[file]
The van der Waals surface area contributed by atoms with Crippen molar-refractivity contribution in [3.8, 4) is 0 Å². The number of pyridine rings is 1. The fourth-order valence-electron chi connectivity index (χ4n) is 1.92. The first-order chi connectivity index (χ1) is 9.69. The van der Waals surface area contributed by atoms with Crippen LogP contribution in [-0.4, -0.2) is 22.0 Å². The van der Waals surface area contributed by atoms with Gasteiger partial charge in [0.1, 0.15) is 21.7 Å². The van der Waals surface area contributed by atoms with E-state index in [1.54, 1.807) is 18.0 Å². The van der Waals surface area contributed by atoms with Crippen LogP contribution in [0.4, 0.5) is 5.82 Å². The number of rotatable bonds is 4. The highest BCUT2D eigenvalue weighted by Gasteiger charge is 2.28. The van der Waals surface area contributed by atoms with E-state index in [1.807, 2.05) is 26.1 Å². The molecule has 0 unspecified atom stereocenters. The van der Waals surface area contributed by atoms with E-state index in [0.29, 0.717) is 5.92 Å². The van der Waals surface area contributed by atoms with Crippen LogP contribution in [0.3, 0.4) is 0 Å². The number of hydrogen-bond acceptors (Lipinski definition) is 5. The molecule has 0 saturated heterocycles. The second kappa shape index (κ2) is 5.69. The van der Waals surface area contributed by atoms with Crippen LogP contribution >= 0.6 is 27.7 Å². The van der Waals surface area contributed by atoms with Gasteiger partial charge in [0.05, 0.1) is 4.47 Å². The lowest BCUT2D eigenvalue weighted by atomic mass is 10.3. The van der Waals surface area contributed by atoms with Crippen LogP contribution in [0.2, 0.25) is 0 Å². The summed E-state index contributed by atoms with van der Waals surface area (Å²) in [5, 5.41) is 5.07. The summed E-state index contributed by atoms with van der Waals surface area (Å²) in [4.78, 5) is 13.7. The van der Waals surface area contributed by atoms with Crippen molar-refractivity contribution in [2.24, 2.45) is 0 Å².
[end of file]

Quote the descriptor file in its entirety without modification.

The van der Waals surface area contributed by atoms with Crippen molar-refractivity contribution in [3.8, 4) is 0 Å². The number of pyridine rings is 1. The fourth-order valence-electron chi connectivity index (χ4n) is 1.92. The first-order chi connectivity index (χ1) is 9.69. The van der Waals surface area contributed by atoms with Crippen LogP contribution in [-0.4, -0.2) is 22.0 Å². The van der Waals surface area contributed by atoms with Gasteiger partial charge in [0.1, 0.15) is 21.7 Å². The van der Waals surface area contributed by atoms with E-state index in [1.54, 1.807) is 18.0 Å². The van der Waals surface area contributed by atoms with Crippen LogP contribution in [0.4, 0.5) is 5.82 Å². The number of rotatable bonds is 4. The highest BCUT2D eigenvalue weighted by Gasteiger charge is 2.28. The van der Waals surface area contributed by atoms with E-state index in [1.807, 2.05) is 26.1 Å². The molecule has 0 unspecified atom stereocenters. The van der Waals surface area contributed by atoms with E-state index in [0.29, 0.717) is 5.92 Å². The van der Waals surface area contributed by atoms with Crippen LogP contribution in [0.3, 0.4) is 0 Å². The number of hydrogen-bond acceptors (Lipinski definition) is 5. The molecule has 0 saturated heterocycles. The second kappa shape index (κ2) is 5.69. The van der Waals surface area contributed by atoms with Crippen LogP contribution >= 0.6 is 27.7 Å². The van der Waals surface area contributed by atoms with Gasteiger partial charge in [0.05, 0.1) is 4.47 Å². The lowest BCUT2D eigenvalue weighted by atomic mass is 10.3. The van der Waals surface area contributed by atoms with Crippen LogP contribution in [0.2, 0.25) is 0 Å². The summed E-state index contributed by atoms with van der Waals surface area (Å²) in [5, 5.41) is 5.07. The summed E-state index contributed by atoms with van der Waals surface area (Å²) in [4.78, 5) is 13.7. The van der Waals surface area contributed by atoms with Crippen molar-refractivity contribution in [2.24, 2.45) is 0 Å².